38. 38. Part 2. Demo
  39. 39. Demo Nancy CLI live demonstration (local + AWS) Try it yourself (any feedback welcome): https://github.com/postgres-ai/nancy
  40. 40. Postgres.ai — GUI: “Create Experiment” form
  41. 41. Postgres.ai — GUI: “Create Experiment” form Environment Object Workload Delta
  42. 42. Part 3. Nancy CLI
  43. 43. What is a Database Experiment? The Input: 1. Environment hardware, software, OS, FS, Postgres version, configuration
  44. 44. What is a Database Experiment? The Input: 1. Environment hardware, software, OS, FS, Postgres version, configuration 2. Object some database (e.g. cloned production)
  45. 45. What is a Database Experiment? The Input: 1. Environment hardware, software, OS, FS, Postgres version, configuration 2. Object some database (e.g. cloned production) 3. Workload some SQL
  46. 46. What is a Database Experiment? The Input: 1. Environment hardware, software, OS, FS, Postgres version, configuration 2. Object some database (e.g. cloned production) 3. Workload some SQL 4. Delta (optional; multiple values allowed) some Postgres configuration change, or new index
  47. 47. What is a Database Experiment? The Input: 1. Environment hardware, software, OS, FS, Postgres version, configuration 2. Object some database (e.g. cloned production) 3. Workload some SQL 4. Delta (optional; multiple values allowed) some Postgres configuration change, or new index The Output: 1. Summary better or worse, in general?
  48. 48. What is a Database Experiment? The Input: 1. Environment hardware, software, OS, FS, Postgres version, configuration 2. Object some database (e.g. cloned production) 3. Workload some SQL 4. Delta (optional; multiple values allowed) some Postgres configuration change, or new index The Output: 1. Summary better or worse, in general? 2. Artifacts any useful “telemetry” data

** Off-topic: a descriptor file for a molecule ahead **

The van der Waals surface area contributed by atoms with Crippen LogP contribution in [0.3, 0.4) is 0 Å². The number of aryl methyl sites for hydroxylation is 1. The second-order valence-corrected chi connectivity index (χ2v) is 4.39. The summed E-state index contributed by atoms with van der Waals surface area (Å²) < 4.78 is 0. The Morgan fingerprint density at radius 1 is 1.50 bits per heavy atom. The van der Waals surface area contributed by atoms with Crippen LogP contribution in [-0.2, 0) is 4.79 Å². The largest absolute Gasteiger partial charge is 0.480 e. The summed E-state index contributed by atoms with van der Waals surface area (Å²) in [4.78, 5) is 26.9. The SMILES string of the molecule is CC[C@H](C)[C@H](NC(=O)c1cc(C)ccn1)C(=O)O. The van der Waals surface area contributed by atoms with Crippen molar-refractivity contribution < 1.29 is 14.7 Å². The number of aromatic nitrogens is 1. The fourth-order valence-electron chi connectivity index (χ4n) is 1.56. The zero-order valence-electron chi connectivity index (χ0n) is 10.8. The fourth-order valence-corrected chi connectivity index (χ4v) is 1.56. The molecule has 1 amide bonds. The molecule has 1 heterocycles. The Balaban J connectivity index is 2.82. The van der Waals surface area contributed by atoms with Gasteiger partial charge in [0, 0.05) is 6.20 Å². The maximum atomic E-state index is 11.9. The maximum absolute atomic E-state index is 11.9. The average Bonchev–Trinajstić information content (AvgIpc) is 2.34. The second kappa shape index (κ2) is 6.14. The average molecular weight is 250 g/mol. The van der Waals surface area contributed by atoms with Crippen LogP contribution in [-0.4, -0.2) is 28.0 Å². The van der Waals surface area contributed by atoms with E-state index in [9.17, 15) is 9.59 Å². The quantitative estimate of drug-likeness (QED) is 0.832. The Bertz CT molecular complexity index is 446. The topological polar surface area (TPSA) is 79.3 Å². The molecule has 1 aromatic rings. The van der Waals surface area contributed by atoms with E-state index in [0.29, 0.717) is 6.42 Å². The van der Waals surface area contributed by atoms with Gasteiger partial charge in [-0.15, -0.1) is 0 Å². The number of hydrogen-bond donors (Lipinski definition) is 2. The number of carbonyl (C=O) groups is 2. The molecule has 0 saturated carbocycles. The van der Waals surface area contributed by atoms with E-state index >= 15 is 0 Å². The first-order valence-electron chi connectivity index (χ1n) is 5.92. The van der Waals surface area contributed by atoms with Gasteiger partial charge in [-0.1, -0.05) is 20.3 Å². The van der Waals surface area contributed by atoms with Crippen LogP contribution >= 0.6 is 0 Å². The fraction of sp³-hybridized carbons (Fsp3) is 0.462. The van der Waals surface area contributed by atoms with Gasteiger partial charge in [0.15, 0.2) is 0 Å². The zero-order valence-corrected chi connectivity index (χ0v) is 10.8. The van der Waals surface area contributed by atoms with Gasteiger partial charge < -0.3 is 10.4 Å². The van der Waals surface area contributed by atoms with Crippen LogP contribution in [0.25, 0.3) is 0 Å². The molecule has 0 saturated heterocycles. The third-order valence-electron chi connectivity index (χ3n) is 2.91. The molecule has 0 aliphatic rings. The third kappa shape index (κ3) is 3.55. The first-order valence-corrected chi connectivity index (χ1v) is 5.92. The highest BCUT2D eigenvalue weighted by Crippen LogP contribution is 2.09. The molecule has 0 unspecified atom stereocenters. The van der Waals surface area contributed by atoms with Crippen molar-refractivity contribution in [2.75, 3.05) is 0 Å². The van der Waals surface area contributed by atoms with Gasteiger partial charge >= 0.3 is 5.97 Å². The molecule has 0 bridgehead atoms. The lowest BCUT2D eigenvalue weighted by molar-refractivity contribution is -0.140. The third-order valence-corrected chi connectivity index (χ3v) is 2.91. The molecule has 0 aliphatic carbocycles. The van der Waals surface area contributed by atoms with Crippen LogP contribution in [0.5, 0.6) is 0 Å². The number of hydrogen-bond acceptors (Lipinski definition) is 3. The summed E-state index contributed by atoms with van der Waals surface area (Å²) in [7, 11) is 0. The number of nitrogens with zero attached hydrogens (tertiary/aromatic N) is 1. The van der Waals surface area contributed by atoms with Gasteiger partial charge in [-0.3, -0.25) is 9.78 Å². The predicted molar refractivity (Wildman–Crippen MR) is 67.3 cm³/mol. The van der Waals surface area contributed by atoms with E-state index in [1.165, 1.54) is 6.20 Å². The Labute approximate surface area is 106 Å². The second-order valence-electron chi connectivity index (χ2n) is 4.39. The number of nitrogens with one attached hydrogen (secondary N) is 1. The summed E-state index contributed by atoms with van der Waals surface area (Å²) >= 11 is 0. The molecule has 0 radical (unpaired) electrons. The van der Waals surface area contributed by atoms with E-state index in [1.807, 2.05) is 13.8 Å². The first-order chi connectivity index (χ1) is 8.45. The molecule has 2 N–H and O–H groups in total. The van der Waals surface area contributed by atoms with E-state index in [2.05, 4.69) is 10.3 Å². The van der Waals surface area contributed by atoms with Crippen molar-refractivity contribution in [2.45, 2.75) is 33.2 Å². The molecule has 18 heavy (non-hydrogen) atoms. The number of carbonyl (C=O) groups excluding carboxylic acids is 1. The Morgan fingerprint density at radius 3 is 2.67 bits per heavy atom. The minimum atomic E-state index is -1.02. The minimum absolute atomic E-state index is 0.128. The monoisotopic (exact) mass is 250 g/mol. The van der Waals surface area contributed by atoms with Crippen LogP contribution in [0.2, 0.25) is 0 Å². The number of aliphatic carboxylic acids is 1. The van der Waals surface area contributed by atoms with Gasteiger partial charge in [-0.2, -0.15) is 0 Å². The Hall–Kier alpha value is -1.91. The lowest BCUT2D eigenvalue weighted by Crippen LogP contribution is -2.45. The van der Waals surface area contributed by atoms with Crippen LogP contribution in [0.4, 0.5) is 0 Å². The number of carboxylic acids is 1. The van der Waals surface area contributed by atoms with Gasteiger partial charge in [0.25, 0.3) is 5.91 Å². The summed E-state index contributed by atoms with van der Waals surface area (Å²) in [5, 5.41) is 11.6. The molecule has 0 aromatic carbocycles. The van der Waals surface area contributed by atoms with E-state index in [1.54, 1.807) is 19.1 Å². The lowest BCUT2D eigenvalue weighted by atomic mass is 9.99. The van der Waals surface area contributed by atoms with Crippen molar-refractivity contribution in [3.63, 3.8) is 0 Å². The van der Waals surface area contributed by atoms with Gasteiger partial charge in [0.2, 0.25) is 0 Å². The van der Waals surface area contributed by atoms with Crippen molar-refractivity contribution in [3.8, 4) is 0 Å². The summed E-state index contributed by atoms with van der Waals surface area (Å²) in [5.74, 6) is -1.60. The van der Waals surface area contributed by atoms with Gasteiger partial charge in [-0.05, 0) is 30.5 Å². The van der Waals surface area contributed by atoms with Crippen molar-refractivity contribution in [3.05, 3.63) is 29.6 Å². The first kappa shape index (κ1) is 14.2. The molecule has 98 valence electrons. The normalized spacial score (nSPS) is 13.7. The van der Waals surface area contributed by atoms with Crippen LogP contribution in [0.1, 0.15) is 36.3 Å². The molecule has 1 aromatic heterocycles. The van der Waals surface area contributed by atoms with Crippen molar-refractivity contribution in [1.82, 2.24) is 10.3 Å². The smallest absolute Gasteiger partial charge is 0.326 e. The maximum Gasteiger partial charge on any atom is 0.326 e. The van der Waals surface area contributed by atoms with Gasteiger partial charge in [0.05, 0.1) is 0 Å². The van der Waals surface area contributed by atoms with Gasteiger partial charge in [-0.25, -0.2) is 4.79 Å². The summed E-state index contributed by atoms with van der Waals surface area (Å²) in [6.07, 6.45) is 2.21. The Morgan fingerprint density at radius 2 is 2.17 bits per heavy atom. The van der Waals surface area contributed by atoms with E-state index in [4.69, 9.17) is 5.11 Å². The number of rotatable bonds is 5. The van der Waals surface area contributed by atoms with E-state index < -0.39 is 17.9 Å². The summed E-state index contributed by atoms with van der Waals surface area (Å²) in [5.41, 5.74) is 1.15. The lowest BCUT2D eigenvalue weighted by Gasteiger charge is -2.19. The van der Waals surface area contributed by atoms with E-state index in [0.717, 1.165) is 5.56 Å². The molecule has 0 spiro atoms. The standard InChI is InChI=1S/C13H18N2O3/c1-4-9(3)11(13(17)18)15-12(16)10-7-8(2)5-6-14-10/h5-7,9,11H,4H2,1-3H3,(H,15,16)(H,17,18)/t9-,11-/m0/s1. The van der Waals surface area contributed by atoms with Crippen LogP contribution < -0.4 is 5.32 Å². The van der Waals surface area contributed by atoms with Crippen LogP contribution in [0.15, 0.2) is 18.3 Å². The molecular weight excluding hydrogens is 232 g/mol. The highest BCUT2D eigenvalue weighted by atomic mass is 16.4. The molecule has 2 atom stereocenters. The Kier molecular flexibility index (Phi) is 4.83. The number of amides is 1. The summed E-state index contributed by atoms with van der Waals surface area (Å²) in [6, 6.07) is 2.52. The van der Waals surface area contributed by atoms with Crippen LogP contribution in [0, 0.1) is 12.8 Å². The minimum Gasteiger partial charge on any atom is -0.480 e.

49. 49. What is a Database Experiment? The Input: 1. Environment hardware, software, OS, FS, Postgres version, configuration 2. Object some database (e.g. cloned production) 3. Workload some SQL 4. Delta (optional; multiple values allowed) some Postgres configuration change, or new index The Output: 1. Summary better or worse, in general? 2. Artifacts any useful “telemetry” data 3. Per-query deep SQL analysis each query: better or worse?
  50. 50. What is a Database Experiment? The Input: 1. Environment hardware, software, OS, FS, Postgres version, configuration 2. Object some database (e.g. cloned production) 3. Workload some SQL 4. Delta (optional; multiple values allowed) some Postgres configuration change, or new index The Output: 1. Summary better or worse, in general? 2. Artifacts any useful “telemetry” data 3. Per-query deep SQL analysis each query: better or worse? + histograms: ms query group # before after
  51. 51. Is it possible with existing tools? Yes! ● Docker ● pgreplay ● pg_stat_*** ● auto_explain ● pgBadger (with JSON output) ● AWS EC2 spot instances All the blocks exist already!
  52. 52. Is it possible with existing tools? Yes! ● Docker ● pgreplay ● pg_stat_*** ● auto_explain ● pgBadger (with JSON output) ● AWS EC2 spot instances All the blocks exist already! Nancy CLI: all these blocks (and more!), integrated and automated https://github.com/postgres-ai/nancy
  53. 53. DIY automated pipeline for DB experiments and optimization How to automate database optimization using ecosystem tools and AWS? Analyze: ● pg_stat_statements ● auto_explan ● pgBadger to parse logs, use JSON output ● pg_query to group queries better ● pg_stat_kcache to analyze FS-level ops Configuration: ● annotated.conf, pgtune, pgconfigurator, postgresqlco.nf ● ottertune Suggested indexes (internal “what-if” API w/o actual execution) ● (useful: pgHero, POWA, HypoPG, dexter, plantuner) Conduct experiments: ● pgreplay to replay logs (different log_line_prefix, you need to handle it) ● EC2 spot instances Machine learning ● MADlib pgBadger: ● Grouping queries can be implemented better (see pg_query) ● Makes all queries lower cased (hurts "camelCased" names)* ● Doesn’t really support plans (auto_explain)* pgreplay and pgBadger are not friends, require different log formats *) Fixed/improved in pgBadger 10.0